A major factor in the retention of gymnasts in the gym is positive, rather than negative coaching. Positive coaching is not being a cheerleader and talking about self-esteem. It is telling the gymnast exactly what to do to improve, not pointing out obvious general faults after the fact.
Half Empty or Almost Full
A 7.0 score can mean two things – Are you emphasizing all of their faults and deductions? Or are you making sure they realize they are doing things correctly for the most part (70% correct and only have another 30% until they perfect it).
“Don’t Do That.” = Do Not – Do
Some of the most common coaching language and it is a paralyzing oxymoron. What are they supposed to do if they do not do? That’s what you are supposed to be telling them.
Giving them the specific advice on what they are to do.
“Do This To Achieve That.” That’s Positive Coaching.
If you are yelling at a gymnast, trying to intimidate them into doing something or chastising in front of others, where is the coaching professionalism there? Here you are a mature grown adult (okay, forget the mature part) and you are screaming at a child – a gymnast, but a child. We’re supposed to be teaching them and you’re screaming at them. You’ve lost all semblance of a professional and have lost yourself in your own selfish emotions.
Don’t Be a Control Freak
You weren’t hired to make that gymnast a puppet of yours, to turn them into an automaton who only does what you want. You were hired to help them become a gymnast, a gymnast who can think for themselves, speak for themselves, motivate themselves with spunk and personality. If you want or need someone to control, do it on your own time. Better yet, get a shrink and work on your problem.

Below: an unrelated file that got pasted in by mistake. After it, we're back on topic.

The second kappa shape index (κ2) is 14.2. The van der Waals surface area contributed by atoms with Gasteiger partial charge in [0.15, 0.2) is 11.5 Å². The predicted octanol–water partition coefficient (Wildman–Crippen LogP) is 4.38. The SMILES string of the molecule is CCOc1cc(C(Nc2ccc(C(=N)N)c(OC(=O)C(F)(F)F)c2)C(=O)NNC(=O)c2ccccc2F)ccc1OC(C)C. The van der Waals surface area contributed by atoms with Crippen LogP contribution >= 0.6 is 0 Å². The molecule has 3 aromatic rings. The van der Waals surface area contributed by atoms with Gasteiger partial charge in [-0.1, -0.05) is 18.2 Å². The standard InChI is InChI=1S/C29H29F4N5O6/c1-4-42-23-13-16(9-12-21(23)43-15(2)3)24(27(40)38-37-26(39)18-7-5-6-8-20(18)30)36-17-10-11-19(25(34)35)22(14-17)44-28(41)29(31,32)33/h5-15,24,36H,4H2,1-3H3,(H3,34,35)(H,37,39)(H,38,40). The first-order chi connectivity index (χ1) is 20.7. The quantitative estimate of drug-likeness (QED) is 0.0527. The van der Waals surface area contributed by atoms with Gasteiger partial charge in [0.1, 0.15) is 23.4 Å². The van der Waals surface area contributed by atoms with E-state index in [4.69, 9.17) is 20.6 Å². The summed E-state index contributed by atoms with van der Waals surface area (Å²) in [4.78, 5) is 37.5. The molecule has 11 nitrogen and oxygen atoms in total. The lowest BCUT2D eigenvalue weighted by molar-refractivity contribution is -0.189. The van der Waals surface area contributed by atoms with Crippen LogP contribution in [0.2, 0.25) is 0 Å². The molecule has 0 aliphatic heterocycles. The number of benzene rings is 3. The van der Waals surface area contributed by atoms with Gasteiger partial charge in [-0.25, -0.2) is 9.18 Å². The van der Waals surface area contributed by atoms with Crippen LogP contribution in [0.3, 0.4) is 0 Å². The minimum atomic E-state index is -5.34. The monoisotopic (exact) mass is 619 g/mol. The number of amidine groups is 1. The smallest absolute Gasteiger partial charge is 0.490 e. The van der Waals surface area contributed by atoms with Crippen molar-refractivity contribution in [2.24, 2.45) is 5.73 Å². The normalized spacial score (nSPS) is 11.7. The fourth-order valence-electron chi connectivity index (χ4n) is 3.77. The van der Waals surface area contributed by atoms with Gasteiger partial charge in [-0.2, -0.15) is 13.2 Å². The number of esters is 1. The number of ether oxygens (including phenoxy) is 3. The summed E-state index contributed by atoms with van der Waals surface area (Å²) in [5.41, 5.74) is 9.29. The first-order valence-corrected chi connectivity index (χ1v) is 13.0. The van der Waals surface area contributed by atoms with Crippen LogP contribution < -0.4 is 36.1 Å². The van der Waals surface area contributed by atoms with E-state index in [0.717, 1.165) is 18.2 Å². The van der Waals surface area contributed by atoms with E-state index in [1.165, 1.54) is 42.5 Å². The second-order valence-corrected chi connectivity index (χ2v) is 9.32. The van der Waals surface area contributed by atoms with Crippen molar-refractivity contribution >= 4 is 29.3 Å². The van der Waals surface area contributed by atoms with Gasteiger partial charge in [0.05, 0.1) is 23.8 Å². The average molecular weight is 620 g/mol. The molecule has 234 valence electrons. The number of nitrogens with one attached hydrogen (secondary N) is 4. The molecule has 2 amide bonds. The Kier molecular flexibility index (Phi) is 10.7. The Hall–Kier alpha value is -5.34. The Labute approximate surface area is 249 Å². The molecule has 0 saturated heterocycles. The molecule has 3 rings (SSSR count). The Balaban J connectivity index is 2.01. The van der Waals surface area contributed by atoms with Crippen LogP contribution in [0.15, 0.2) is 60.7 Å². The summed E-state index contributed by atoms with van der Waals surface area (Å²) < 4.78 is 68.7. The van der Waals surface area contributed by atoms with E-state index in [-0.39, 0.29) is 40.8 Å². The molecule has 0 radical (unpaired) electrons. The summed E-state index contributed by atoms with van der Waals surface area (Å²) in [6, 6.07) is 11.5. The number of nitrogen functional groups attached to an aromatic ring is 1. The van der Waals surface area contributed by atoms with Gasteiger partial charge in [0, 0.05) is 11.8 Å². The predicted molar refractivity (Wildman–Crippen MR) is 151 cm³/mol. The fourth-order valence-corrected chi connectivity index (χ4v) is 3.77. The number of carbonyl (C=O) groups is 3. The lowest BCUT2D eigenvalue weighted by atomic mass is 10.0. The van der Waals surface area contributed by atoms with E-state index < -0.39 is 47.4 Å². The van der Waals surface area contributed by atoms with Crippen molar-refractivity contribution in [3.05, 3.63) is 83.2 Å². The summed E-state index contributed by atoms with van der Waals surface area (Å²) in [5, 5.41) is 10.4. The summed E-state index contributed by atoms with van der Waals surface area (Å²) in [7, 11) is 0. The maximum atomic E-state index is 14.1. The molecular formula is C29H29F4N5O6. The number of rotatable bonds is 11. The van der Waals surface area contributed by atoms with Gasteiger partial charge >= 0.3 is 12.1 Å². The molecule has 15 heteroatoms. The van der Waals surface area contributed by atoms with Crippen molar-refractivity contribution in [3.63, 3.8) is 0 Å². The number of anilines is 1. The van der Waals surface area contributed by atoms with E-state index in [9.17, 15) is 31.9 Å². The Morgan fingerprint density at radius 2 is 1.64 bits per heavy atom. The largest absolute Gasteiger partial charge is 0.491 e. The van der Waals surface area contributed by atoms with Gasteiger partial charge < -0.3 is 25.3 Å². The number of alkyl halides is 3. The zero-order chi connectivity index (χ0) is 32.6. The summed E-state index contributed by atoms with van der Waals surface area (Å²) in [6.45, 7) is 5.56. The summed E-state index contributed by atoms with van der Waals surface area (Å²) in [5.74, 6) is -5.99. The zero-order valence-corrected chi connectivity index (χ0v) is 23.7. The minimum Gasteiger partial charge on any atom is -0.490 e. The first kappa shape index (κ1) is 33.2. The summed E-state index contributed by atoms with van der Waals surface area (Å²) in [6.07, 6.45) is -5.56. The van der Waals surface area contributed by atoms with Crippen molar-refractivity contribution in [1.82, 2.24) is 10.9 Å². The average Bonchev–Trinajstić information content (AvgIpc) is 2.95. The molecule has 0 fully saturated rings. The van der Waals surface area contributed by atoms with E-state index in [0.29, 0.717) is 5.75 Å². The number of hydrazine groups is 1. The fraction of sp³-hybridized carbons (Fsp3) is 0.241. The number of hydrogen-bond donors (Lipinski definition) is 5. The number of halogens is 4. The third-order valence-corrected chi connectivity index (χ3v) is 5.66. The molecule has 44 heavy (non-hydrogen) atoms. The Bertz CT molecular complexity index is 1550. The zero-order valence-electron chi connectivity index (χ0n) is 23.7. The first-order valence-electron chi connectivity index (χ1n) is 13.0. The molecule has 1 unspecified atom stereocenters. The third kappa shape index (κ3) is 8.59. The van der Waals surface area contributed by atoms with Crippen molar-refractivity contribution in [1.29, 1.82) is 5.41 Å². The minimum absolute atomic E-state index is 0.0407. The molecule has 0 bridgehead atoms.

Gymnasts You Can Control Can’t Cut It Anyway
Any gymnast you can thoroughly control isn’t going to become a great gymnast, anyway. They won’t have the strong psychological make-up required for high level intense competition. They will be weak. You can not “build” a gymnast yourself. They must build themselves and compete alone. You can only help them build.
Psych Up, Not Psych Out
Spend your time assessing them and teaching them and psyching them up. Input positives and you will see a positive attitude, can-do gymnast emerge. Lose your temper (lose emotional control) and by example, you will have taught them to lose control. If you can not control yourself in a simple practice situation, how are you going to expect your pupils to maintain control in an intense competition situation.
Over the Long-Term, Positive Is The Only Way
Coaches say some athletes respond better to pressure (read yelling and screaming) that may certainly seem true in the short run. But abusive language is not a successful long-term strategy. It is defeating and de-motivating over the long term and gymnastics is nothing if not a long-term sport.